A subsequent article published in the Sept. 12 Morbidity and Mortality Weekly Report (MMWR) described two clusters of enterovirus D68 (EV-D68) infections in Kansas City, Mo., and Chicago, and noted that investigations into other suspected clusters were ongoing. As of Oct. 27, the Centers for Disease Control and Prevention (CDC) reported that it or state public health laboratories had confirmed 1,035 people in 47 states and the District of Columbia with respiratory illness caused by EV-D68. (Additional EV-D68 resources for health professionals on clinical evaluation, reporting, treatment, laboratory testing, diagnostic methods, and infection control recommendations are available on the CDC website.)
In early October, following several reported cases of muscle weakness or paralysis in children following respiratory illnesses with EV-D68, an EIN member on the West Coast shared a perspective on the possibility of similar cases in adults.
“In California, we have been following what we think are very similar cases for approximately two years,” the member wrote. “While the majority of our cases are in the pediatric population, we are also seeing cases in the adult age group (approximately 25 percent of our cases are in adult patients). Adult ID clinicians should consider this in the differential if they are consulted about a patient with unexplained neurologic illness especially if there are spinal cord lesions.”
The California member cited two Oct. 10 MMWR articles as important sources of information for providers:
“If you do see an adult patient with a similar syndrome,” the member noted, “it’s important to test cerebrospinal fluid for enterovirus, but even more important to test for enterovirus in respiratory tract specimens. We have been requesting both nasopharyngeal and throat specimens.”
Email the Emerging Infections Network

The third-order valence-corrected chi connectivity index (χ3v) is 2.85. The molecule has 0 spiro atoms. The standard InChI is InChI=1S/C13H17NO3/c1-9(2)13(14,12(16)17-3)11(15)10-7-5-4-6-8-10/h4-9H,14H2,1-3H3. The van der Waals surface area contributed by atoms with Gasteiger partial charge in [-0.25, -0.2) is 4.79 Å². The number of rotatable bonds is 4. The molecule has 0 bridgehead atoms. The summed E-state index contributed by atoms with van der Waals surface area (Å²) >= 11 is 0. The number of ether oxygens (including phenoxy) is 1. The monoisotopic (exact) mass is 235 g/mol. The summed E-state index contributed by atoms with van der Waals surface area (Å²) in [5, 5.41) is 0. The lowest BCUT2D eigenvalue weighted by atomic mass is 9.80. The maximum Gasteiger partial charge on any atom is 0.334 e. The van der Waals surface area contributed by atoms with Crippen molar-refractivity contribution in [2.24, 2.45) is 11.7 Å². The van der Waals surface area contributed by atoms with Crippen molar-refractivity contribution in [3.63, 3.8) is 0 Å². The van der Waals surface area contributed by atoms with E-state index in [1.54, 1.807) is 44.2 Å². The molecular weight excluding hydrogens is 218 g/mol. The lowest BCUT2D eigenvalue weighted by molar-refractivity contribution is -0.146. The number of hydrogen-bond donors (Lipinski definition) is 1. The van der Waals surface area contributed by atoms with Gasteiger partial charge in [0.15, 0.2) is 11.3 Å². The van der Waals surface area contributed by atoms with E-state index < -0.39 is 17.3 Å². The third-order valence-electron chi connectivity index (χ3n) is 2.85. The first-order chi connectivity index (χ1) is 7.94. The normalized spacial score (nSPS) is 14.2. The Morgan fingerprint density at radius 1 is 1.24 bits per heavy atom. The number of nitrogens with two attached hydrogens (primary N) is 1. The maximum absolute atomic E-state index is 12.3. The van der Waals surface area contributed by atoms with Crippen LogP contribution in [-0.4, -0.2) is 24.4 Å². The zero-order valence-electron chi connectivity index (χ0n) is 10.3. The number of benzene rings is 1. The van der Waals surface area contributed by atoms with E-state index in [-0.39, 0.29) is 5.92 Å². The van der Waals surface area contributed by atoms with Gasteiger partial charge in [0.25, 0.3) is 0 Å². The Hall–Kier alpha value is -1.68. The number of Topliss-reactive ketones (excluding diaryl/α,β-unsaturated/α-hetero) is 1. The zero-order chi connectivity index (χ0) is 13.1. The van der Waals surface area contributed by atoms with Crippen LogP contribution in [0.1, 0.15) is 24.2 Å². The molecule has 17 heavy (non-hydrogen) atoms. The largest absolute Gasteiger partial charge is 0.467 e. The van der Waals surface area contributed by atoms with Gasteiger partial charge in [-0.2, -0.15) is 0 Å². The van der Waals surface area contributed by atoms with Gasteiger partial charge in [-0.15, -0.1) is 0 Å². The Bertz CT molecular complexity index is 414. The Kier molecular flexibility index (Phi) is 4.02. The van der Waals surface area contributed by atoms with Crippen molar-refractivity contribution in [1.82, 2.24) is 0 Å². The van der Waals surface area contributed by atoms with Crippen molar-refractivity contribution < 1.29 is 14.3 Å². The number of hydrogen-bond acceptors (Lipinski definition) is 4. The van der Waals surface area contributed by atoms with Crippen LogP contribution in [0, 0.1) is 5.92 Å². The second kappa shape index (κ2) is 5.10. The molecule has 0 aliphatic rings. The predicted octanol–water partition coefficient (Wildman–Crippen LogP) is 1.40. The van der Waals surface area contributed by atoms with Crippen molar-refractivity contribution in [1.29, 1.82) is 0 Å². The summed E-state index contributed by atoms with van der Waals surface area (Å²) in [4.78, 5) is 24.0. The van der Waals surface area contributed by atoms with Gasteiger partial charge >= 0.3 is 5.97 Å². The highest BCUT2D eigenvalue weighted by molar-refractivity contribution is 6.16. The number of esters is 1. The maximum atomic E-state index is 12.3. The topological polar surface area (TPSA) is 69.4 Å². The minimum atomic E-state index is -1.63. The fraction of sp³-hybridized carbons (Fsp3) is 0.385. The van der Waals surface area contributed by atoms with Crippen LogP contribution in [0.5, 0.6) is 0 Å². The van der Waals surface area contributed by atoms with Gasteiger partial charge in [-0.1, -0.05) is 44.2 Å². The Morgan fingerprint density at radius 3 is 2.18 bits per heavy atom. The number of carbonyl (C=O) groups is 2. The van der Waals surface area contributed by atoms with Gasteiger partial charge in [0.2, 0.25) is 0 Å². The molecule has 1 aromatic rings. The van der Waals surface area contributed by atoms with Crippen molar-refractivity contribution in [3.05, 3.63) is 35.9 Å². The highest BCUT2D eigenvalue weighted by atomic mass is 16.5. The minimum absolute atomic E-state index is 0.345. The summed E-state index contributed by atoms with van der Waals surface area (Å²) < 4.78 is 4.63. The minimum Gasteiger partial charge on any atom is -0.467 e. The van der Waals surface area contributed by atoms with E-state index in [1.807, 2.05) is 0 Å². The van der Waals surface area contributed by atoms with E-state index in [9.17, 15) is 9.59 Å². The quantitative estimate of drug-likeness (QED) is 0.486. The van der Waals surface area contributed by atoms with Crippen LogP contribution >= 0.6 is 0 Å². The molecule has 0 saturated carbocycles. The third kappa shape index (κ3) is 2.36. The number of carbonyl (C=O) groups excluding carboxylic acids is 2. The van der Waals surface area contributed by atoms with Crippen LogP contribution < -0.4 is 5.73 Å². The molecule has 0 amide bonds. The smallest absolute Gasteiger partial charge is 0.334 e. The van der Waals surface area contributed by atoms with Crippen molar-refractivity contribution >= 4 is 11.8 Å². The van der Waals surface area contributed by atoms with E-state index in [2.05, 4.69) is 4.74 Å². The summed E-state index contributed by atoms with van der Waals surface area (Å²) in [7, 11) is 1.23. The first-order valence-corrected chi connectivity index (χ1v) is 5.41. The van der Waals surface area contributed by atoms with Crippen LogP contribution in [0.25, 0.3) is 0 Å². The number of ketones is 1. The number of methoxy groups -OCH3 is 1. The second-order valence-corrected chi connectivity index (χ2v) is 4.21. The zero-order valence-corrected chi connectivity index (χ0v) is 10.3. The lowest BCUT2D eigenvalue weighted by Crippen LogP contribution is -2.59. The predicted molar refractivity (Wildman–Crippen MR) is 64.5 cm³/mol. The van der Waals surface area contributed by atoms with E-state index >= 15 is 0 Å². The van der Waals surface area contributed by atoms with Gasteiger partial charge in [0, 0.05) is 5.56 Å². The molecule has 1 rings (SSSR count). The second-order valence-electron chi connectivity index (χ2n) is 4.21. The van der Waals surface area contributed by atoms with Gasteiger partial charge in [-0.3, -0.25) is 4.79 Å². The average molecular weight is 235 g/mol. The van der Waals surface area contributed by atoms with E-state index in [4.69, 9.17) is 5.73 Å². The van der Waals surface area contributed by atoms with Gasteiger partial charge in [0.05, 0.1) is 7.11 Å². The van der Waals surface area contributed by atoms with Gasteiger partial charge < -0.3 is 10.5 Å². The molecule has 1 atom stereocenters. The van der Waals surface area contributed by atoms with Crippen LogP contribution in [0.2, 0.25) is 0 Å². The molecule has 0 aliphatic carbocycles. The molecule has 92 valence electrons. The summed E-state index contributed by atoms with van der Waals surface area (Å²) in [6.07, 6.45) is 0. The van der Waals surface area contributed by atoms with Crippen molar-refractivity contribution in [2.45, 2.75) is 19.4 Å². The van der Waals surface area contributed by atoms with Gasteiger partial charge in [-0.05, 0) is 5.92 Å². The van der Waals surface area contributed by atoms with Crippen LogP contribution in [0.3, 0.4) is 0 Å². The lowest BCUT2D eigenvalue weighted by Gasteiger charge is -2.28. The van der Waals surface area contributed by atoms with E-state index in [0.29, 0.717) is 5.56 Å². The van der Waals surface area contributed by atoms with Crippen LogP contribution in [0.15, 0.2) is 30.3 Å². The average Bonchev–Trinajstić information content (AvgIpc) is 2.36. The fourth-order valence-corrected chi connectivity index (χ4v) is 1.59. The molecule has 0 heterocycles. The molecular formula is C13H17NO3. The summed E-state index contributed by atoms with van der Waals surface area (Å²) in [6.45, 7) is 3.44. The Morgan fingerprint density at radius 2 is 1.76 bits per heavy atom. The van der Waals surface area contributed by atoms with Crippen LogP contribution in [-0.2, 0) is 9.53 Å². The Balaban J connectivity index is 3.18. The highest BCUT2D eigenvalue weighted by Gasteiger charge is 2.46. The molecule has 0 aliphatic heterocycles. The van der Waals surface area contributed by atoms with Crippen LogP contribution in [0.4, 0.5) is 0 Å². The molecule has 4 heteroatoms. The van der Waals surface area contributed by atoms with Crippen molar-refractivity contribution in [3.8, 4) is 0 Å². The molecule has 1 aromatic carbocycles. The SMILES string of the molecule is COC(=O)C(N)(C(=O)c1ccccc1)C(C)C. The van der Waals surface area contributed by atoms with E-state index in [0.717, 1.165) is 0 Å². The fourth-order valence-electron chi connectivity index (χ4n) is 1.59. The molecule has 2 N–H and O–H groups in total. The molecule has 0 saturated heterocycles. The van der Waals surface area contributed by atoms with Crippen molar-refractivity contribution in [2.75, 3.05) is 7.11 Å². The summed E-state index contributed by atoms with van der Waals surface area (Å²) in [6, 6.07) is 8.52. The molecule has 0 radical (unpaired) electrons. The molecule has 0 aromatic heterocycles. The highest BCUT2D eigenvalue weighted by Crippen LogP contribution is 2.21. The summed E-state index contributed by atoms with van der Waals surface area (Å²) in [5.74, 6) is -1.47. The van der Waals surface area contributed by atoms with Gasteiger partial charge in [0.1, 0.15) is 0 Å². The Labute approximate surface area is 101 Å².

The Emerging Infections Network (EIN) is a provider-based sentinel network designed to help the public health community detect trends in emerging infectious diseases.
A joint project of IDSA and the Pediatric Infectious Diseases Society (PIDS) with funding from the Centers for Disease Control and Prevention (CDC), EIN tracks emerging infectious diseases and keeps the public health community up to date with new disease trends, difficult cases, and other issues affecting members’ clinical practices. The Network provides a great opportunity for members to share knowledge quickly across large geographical distances. Both IDSA and PIDS members are eligible to join. Click here for more information or to join EIN.
HIV Provider Resources: Outpatient Billing and Coding; ACOs and HIV Care
HIVMA has developed a series of resources to support clinicians with implementation of the Affordable Care Act (ACA). These tools, which are supported by grant funding from the MAC AIDS Fund and Janssen Pharmaceuticals, will be housed in a new section of HIVMA’s website, www.hivclinician.org, coming soon.
Billing and Coding for Outpatient HIV Services (PDF)
This guide to coding (available as a pocket guide and wall poster) is designed to help clinicians locate proper codes and key elements for HIV outpatient care billing. They include reference lookups for patient history, physical exams, risk levels, and criteria for medical decision making. An upcoming HIVMA webinar will provide an overview of the resources by coding experts and will include time for participants to ask questions.
Accountable Care Organizations (ACOs) and HIV Care: Considerations for HIV Medical Providers
This issue brief, released in September, covers ACO basics and outlines key considerations for HIV medical providers. An accompanying webinar featured HIVMA Board Member Stephen Boswell, MD, president and CEO of Fenway Health, who shared his experience as a Ryan White provider participating in an ACO. The webinar recording and slide set are available online together with the issue brief.
IDSA Testifies Before Congress on Antimicrobial Resistance
Then-IDSA President Barbara Murray testified before Congress in September on the need for a coordinated federal strategy to combat antibiotic resistance and spur research and development for new antibiotics. The hearing was convened as part of the House Energy and Commerce Committee's 21st Century Cures Initiative aimed at accelerating the discovery, development, and delivery of promising new treatments to patients. While on Capitol Hill, Dr. Murray also met with key congressional leaders to urge them to advance legislation to address resistance and incentivize the development of new antibiotics.Dr. Murray thanked Congress for its leadership in enacting the Generating Antibiotic Incentives Now (GAIN) Act in 2012 and urged lawmakers’ support of the Antibiotic Development to Advance Patient Treatment (ADAPT) Act, which would remove regulatory barriers to antibiotic development by allowing companies to receive Food and Drug Administration (FDA) approval for certain antibiotics with the use of smaller clinical trials. You can take three minutes to echo Dr. Murray’s message by emailing your congressional representative and urging him or her to cosponsor the ADAPT Act using IDSA’s convenient online advocacy center.